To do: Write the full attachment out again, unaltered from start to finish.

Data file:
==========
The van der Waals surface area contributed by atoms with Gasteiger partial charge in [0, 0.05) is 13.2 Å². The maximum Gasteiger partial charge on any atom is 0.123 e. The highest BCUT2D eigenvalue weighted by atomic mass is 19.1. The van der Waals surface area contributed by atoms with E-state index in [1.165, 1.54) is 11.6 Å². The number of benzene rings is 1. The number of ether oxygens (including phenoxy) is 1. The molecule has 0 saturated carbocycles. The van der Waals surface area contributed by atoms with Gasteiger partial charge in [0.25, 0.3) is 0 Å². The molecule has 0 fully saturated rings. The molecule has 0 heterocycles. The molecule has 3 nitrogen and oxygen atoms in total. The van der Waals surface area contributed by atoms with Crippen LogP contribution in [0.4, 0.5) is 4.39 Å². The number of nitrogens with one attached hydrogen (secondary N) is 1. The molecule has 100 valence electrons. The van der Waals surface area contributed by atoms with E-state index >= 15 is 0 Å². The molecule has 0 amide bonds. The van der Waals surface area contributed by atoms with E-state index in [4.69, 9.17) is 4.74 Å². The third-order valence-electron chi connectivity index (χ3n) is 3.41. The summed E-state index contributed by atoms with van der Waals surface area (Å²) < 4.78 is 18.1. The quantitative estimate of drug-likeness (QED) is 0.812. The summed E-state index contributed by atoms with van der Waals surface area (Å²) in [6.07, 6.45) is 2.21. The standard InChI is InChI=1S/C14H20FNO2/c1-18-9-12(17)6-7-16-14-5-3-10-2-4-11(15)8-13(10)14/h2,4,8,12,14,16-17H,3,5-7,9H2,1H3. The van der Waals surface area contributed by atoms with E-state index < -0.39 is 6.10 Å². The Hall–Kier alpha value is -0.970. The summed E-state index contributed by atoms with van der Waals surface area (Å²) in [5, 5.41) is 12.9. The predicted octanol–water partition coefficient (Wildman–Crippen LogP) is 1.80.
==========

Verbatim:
The van der Waals surface area contributed by atoms with Gasteiger partial charge in [0, 0.05) is 13.2 Å². The maximum Gasteiger partial charge on any atom is 0.123 e. The highest BCUT2D eigenvalue weighted by atomic mass is 19.1. The van der Waals surface area contributed by atoms with E-state index in [1.165, 1.54) is 11.6 Å². The number of benzene rings is 1. The number of ether oxygens (including phenoxy) is 1. The molecule has 0 saturated carbocycles. The van der Waals surface area contributed by atoms with Gasteiger partial charge in [0.25, 0.3) is 0 Å². The molecule has 0 fully saturated rings. The molecule has 0 heterocycles. The molecule has 3 nitrogen and oxygen atoms in total. The van der Waals surface area contributed by atoms with Crippen LogP contribution in [0.4, 0.5) is 4.39 Å². The number of nitrogens with one attached hydrogen (secondary N) is 1. The molecule has 100 valence electrons. The van der Waals surface area contributed by atoms with E-state index >= 15 is 0 Å². The molecule has 0 amide bonds. The van der Waals surface area contributed by atoms with E-state index in [4.69, 9.17) is 4.74 Å². The third-order valence-electron chi connectivity index (χ3n) is 3.41. The summed E-state index contributed by atoms with van der Waals surface area (Å²) < 4.78 is 18.1. The quantitative estimate of drug-likeness (QED) is 0.812. The summed E-state index contributed by atoms with van der Waals surface area (Å²) in [6.07, 6.45) is 2.21. The standard InChI is InChI=1S/C14H20FNO2/c1-18-9-12(17)6-7-16-14-5-3-10-2-4-11(15)8-13(10)14/h2,4,8,12,14,16-17H,3,5-7,9H2,1H3. The van der Waals surface area contributed by atoms with E-state index < -0.39 is 6.10 Å². The Hall–Kier alpha value is -0.970. The summed E-state index contributed by atoms with van der Waals surface area (Å²) in [5, 5.41) is 12.9. The predicted octanol–water partition coefficient (Wildman–Crippen LogP) is 1.80.